5. This is not a job, this is a quest.
Hey guys, I know you’re from many different cities and countries. But you’re in Chicago now. And winning the World Series here is the Holy Grail of the entire history of organized sports. To that end, we need our team to be the most focused, committed and determined IN THE HISTORY OF SPORTS to get the job done. This is serious business, dudes. The hopes, hearts and fate of a city’s soul rest in your hands.
6. The Curse is real.
We talk about it, we joke about it, but until we can wrap our heads around the fact that this Curse, or some form of mass-negative, human-energy vortex which functions in a Curse-like manner, is, in fact, REAL, then it will forever have the better of us. I am not a superstitious person. But I sat 25 seats away from Steve Bartman. I felt it. It was eerie. It was bad. And…it was real. And we haven’t seen the last of it. If we try to explain it away, it will return when we least expect it and undo our dreams yet again. But if we acknowledge that we are a uniquely cursed franchise then we can fight back.
How? Let’s match our top-paid team of amazing, petulance-free, dedicated, gametime-sober superstars with our non-booing, racially harmonious, wildly cheering, quest-committed fanbase against this Curse. So when the next black cat appears, or the next Bartman makes his move we’ll be ready. We’ll stare that Curse dead in the eye and say “We are Chicago. We know you, and together we can beat you.”
7. Truth and consequences.
The question we have to ask ourselves (ownership, fans, players) is this: does it MATTER if the Cubs win the World Series? Peace in the Middle East matters. Curing disease matters. Stopping global warming matters. But does it really MATTER whether or not or the little Midwestern team dressed in blue wins a World Series in our lifetime? I think it does. And not merely out of some tribal affiliation to the place I grew up. I truly believe that if this seemingly unredeemable team can make it to the Promised Land then, really, ANYTHING is possible.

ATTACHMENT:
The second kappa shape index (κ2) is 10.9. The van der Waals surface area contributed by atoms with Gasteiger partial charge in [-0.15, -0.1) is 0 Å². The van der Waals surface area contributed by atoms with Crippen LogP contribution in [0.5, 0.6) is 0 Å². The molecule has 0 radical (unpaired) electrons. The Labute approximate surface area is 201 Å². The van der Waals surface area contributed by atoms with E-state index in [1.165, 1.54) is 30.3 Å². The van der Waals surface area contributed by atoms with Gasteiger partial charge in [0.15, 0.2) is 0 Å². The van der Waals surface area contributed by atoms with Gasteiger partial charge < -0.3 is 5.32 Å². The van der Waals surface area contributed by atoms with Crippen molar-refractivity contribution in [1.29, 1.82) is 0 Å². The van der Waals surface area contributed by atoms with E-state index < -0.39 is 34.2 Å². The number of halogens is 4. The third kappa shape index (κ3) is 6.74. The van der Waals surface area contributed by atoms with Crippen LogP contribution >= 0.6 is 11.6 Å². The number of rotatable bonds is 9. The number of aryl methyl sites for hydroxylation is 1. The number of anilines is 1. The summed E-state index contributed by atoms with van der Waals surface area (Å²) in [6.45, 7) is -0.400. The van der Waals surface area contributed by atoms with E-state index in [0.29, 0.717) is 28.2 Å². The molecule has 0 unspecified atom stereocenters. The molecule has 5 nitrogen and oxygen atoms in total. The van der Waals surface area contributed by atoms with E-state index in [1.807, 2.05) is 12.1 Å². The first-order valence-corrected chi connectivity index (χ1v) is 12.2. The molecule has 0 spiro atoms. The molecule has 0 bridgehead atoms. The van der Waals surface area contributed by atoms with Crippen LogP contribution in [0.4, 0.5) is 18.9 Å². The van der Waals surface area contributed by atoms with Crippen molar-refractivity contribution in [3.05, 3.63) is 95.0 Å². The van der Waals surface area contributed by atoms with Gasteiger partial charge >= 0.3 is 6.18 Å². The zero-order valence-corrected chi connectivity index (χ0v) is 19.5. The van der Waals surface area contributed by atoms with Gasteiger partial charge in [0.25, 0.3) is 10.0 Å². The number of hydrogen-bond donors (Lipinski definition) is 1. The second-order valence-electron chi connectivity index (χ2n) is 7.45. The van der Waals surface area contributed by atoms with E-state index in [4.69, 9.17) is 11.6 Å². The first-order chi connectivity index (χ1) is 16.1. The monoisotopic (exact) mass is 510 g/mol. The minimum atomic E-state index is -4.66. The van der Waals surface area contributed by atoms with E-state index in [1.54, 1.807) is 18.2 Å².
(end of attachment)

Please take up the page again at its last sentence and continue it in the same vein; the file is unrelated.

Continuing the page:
But how can I, how can WE, make it happen? The previous six points are a guide, but what if nothing changes? Are we looking at another 106 years of agony? What leverage do we as fans really have?
It’s the elephant in the room of all Cubs discussion, so let’s deal with it head on. Baseball is a business. Sure, we fans are wistful dreamers who fantasize about glory on the diamond, but to the people who hold the purse strings, the Cubs win the economic World Series every year. It’s a smashingly profitable franchise because of OUR continued support in the face of a century of sorrow. We fill the stands. We buy the merchandise. We drink the beer. Whether the team wins or loses, whether the fans boo or cheer, there’s only one sound that echoes at the end of the day: KA-CHING!
That is unless we boycott.
I propose that unless this plan is adopted by Cub’s ownership, we let our voices be heard and next year, we skip Opening Day. Imagine that. Opening Day at Wrigley Field and an empty stadium. Now you have their attention. Maybe we boycott the first home game of each month? Maybe “No Merch Monday’s?” I can see team accountants rushing to their calculators now! Scouts scanning the free-agent wires in earnest! Of course we should continue enjoying all Wrigley has to offer the rest of the time, but we will no longer be the passive partner in this abusive relationship. We have needs too, ya know? But we also have power and we won’t be silent anymore. Why? Because we love this team. Because we love Chicago. Because we deserve a World Series championship. Because it matters.